Herb Information - Sweet Clover

Sweet Clover, Melilot, Melilotus Officinalis, herb

Melilotus officinalis Fabaceae Also called Melilot


  • Because dicoumarol may be present, people with blood-clotting disorders or on blood-thinning drugs should not ingest sweet clover.
  • Only take the plant in small doses. as the coumarin content. in large amounts, can cause liver damage.
  • Found throughout Europe and northern Asia, sweet clover thrives in dry, chalky areas in fields, on wasteland, and along embankments, An annual, or sometimes biennial, it is about 30-90cm tall. Its fluted, erect stems bear leaves made up of three oval leaflets with indented edges. In summer, small, yellow, sweetly scented flowers form in elongated clusters at the tops if the stems. These are succeeded by small, oval yellowy brown fruits.

Parts used

  • Stems, leaves and flowers
  • The aerial parts of the plant are harvested in July and then dried.
  • Dried sweet clover is used to prepare infusions, decoctions, powders, dry extracts and tinctures.
  • It is often combined with plants that help to strengthen the blood vessels, such as witch hazel, horse chestnut and bilberry.


Sweet clover contains the glucoside melilotoside. This is converted to coumarin, which gives the plant its scent. Flavonoids are also present. If contaminated by fungi sweet clover produces dicoumarol. a compound that prevents blood clotting.

Medicinal uses

Because of its melilotoside content, sweet clover can help to strengthen blood vessels, and is used for circulatory problems such as varicose veins and to relieve related conditions such as swelling due to fluid retention. A clinical trial by Italian scientists in 1999 found that sweet clover could reduce the upperarm swelling in women who had undergone breast cancer surgery.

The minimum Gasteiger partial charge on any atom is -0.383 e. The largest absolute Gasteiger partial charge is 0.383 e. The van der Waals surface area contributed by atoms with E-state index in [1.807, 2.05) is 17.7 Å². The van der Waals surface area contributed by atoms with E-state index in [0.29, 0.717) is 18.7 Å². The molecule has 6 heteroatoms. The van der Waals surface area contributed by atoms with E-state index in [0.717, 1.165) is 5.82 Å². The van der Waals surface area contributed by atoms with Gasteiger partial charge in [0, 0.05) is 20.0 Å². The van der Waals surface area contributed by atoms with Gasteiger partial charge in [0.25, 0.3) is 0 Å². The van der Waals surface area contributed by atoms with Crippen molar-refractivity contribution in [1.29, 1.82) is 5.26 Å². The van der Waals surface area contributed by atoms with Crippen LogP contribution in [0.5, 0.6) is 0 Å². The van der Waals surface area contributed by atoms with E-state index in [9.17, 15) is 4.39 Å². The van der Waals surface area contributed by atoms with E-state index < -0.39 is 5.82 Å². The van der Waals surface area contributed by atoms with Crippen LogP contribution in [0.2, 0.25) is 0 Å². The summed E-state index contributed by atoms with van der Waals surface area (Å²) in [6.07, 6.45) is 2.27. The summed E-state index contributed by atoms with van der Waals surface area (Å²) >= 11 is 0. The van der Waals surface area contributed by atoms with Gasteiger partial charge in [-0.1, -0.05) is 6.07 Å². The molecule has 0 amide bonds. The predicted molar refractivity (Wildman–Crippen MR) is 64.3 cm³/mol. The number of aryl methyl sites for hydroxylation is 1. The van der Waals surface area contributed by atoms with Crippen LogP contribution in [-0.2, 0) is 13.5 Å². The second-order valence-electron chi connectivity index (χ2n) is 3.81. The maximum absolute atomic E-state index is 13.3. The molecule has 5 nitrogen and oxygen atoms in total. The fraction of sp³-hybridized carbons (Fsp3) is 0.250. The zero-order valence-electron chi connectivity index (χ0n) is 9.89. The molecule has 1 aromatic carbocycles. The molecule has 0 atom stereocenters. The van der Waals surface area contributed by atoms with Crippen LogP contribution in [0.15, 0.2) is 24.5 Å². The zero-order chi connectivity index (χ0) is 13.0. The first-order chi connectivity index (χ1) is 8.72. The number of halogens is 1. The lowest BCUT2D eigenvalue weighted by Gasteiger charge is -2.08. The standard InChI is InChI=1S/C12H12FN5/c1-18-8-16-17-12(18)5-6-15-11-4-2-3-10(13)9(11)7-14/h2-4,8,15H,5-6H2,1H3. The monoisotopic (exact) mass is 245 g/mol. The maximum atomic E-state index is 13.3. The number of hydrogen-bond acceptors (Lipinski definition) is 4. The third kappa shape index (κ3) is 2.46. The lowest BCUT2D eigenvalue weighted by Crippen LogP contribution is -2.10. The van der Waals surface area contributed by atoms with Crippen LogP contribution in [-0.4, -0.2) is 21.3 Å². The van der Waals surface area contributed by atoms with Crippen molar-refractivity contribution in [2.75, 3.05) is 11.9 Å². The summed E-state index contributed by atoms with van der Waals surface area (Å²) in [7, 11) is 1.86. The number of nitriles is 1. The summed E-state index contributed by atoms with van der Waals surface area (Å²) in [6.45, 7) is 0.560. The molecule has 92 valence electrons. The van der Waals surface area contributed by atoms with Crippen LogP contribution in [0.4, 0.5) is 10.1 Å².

The plant is also known to be anti-inflammatory - an ability now substantiated by animal studies. It is used on wounds, bruises, sprains, eye irritations and for rheumatism. The flavonoids act as diuretic and help to ease digestive problems.

Furthermore, the plant may have the potential to treat thrombosis, when the anticoagulant compound dicoumarol is present. This, however, should not be used as an alternative or adjunct to properly monitored anticoagulant medication.


For internal use

TO TREAT haemorrhoids. varicose veins. heavy (dead) legs, fluid retention. digestive problems
INFUSION Put 1 teaspoon of dried flowers into a cup of boiling water. Leave to infuse for 5 minutes, then strain. Drink 3-4 cups a day.
CAPSULES (SOmg powder) Take 1-2 capsules. three times a day with meals.
TINCTURE Put 35 drops into a glass of water. Take three times a day with meals.

For external use

TO TREAT sprains. bruises. eyelid irritation, bleeding COMPRESS Put 20g dried flowers into 100ml of water. Boil for 15 minutes. If using for sprains or bruises, soak a cloth in the liquid while warm. and apply to the affected area, two or three times a day. Allow liquid to cool before using for eyelid irritations or to stop bleeding.



Sweet clover can be grown from seed. which is planted in autumn or spring. The plant thrives in a welldrained. neutral to alkaline soil. exposed to plenty of sunlight.


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